When things worked for Babes In Toyland they worked very well. Barbero remembers that gigs at The Pyramid in New York which resulted in two great opportunities: being spotted by their fondly-remembered A&R man Tim Carr, and being asked by Thurston Moore to go to Europe on the tour filmed for 1991: The Year Punk Broke. “Those two things are the biggest things that happened to Babes,” she says. They were also careful to work within their means. When they began appearing on MTV the economics and culture of the channel had been altered radically by the video for Nirvana’s ‘Smells Like Teen Spirit’, a flaming arrow from the American underground that burned up the six-figure budgets and stylized pomp of videos by Poison or MC Hammer. At £25,000 the video for ‘Teen Spirit’ was considered inexpensive but finished with director Sam Bayer, selected by Geffen, being kicked off his own edit. Babes In Toyland insisted on working with people they knew, enabled by the 100% artistic control clause they stipulated before signing to Reprise. In 1995 the video for ‘Sweet ’69’, directed by Barbero’s one-time roommate Phil Harder, was delivered to MTV for $5,000 becoming one of the least expensive clips ever broadcast on the channel.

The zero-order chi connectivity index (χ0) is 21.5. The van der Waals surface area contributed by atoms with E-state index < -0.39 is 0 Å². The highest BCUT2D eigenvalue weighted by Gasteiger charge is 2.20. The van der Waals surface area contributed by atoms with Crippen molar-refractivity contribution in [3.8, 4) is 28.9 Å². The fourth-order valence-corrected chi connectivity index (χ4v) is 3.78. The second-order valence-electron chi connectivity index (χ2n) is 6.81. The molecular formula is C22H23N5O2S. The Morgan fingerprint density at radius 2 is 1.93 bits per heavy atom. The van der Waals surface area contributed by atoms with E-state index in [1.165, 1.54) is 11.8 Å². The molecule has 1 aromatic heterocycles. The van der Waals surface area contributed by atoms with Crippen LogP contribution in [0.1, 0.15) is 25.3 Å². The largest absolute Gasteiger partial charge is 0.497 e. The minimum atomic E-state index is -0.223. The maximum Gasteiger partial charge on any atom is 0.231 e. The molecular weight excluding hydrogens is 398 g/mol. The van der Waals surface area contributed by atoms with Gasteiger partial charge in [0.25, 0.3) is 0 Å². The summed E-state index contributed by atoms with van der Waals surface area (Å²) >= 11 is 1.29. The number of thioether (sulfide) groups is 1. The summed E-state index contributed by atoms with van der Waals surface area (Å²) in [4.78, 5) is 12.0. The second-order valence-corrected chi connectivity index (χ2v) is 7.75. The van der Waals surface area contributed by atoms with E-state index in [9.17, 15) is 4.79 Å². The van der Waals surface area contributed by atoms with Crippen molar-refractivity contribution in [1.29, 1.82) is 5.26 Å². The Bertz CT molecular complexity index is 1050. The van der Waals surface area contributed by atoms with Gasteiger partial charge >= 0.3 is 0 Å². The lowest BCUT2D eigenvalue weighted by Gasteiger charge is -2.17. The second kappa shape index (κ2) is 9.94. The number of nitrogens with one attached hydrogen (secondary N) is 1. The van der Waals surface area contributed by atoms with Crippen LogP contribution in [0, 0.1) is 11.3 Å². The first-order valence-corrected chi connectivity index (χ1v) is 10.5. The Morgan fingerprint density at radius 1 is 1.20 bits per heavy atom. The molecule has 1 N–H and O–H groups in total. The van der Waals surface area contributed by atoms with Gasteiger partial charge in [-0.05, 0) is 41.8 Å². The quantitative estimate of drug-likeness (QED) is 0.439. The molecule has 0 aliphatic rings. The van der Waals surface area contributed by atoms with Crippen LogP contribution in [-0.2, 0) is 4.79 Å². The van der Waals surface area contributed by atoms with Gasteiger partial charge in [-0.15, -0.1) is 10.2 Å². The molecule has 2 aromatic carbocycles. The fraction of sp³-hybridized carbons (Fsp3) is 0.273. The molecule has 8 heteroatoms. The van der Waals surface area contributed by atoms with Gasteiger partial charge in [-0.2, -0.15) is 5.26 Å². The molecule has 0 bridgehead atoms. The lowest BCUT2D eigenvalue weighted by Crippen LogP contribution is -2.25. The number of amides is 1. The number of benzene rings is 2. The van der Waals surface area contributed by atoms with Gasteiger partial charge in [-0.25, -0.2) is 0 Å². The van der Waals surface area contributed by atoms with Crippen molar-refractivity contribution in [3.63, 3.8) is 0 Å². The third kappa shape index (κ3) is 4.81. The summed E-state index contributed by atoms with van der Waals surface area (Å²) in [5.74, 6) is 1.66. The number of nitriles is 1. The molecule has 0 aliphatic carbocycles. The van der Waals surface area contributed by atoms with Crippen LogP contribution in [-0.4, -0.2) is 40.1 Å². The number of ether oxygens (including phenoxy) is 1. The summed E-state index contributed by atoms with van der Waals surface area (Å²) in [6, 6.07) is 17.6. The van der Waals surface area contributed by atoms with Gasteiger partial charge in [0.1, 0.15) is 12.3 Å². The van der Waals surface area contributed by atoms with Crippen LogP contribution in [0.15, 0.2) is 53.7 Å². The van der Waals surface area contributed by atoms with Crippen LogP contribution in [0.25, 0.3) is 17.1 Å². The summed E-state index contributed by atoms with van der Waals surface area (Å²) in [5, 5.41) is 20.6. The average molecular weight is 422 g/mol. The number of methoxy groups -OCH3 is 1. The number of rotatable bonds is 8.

At Beaches Brew many Babes In Toyland fans are amazed that they can see the band in such close quarters and that they’re so accessible. Overall the scale of the line-up exceeds the scale of the event in the best way. More than a dozen bands come straight from Primavera in Barcelona – Shabazz Palaces, Mdou Moctar, Viet Cong – and perform completely free of charge by the ocean or up at Ravenna’s marina. The industrial techno of Stromboli and the searing guitars of His Electro Blue Voice, both from Bologna label Maple Death, are worth the price of free admission alone.

If there’s a cost it’s the mosquitoes that seem to have mistaken the music festival for a culinary festival, emerging at sundown to siphon blood and spread poison without any regard for the musicians. When Ex Hex play, Mary Timony has to squint against bugs darting round her eyes. But if there’s an upshot it’s visual: fans clapping and slapping themselves like they’re in the latter half of an Arkansas barn dance.